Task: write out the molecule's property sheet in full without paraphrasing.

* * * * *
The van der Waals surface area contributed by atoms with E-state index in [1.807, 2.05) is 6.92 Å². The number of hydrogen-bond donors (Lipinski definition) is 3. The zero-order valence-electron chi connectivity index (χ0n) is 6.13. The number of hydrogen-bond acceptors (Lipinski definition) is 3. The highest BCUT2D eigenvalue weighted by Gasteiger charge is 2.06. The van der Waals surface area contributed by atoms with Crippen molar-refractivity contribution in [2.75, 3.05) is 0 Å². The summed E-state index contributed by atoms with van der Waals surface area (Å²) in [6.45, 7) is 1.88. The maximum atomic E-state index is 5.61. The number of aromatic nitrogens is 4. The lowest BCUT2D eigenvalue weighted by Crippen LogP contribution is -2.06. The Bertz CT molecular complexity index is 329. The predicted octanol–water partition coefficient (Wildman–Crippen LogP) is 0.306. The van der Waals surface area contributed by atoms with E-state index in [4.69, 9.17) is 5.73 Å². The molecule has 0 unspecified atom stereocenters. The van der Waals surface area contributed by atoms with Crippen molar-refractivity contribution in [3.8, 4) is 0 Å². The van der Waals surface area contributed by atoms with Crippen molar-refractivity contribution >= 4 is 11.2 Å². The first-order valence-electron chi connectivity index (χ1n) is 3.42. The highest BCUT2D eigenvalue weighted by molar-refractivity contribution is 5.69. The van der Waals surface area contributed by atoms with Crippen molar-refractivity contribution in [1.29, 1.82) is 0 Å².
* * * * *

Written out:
The van der Waals surface area contributed by atoms with E-state index in [1.807, 2.05) is 6.92 Å². The number of hydrogen-bond donors (Lipinski definition) is 3. The zero-order valence-electron chi connectivity index (χ0n) is 6.13. The number of hydrogen-bond acceptors (Lipinski definition) is 3. The highest BCUT2D eigenvalue weighted by Gasteiger charge is 2.06. The van der Waals surface area contributed by atoms with Crippen molar-refractivity contribution in [2.75, 3.05) is 0 Å². The summed E-state index contributed by atoms with van der Waals surface area (Å²) in [6.45, 7) is 1.88. The maximum atomic E-state index is 5.61. The number of aromatic nitrogens is 4. The lowest BCUT2D eigenvalue weighted by Crippen LogP contribution is -2.06. The Bertz CT molecular complexity index is 329. The predicted octanol–water partition coefficient (Wildman–Crippen LogP) is 0.306. The van der Waals surface area contributed by atoms with E-state index in [4.69, 9.17) is 5.73 Å². The molecule has 0 unspecified atom stereocenters. The van der Waals surface area contributed by atoms with Crippen molar-refractivity contribution in [3.8, 4) is 0 Å². The van der Waals surface area contributed by atoms with Crippen molar-refractivity contribution >= 4 is 11.2 Å². The first-order valence-electron chi connectivity index (χ1n) is 3.42. The highest BCUT2D eigenvalue weighted by molar-refractivity contribution is 5.69. The van der Waals surface area contributed by atoms with Crippen molar-refractivity contribution in [1.29, 1.82) is 0 Å².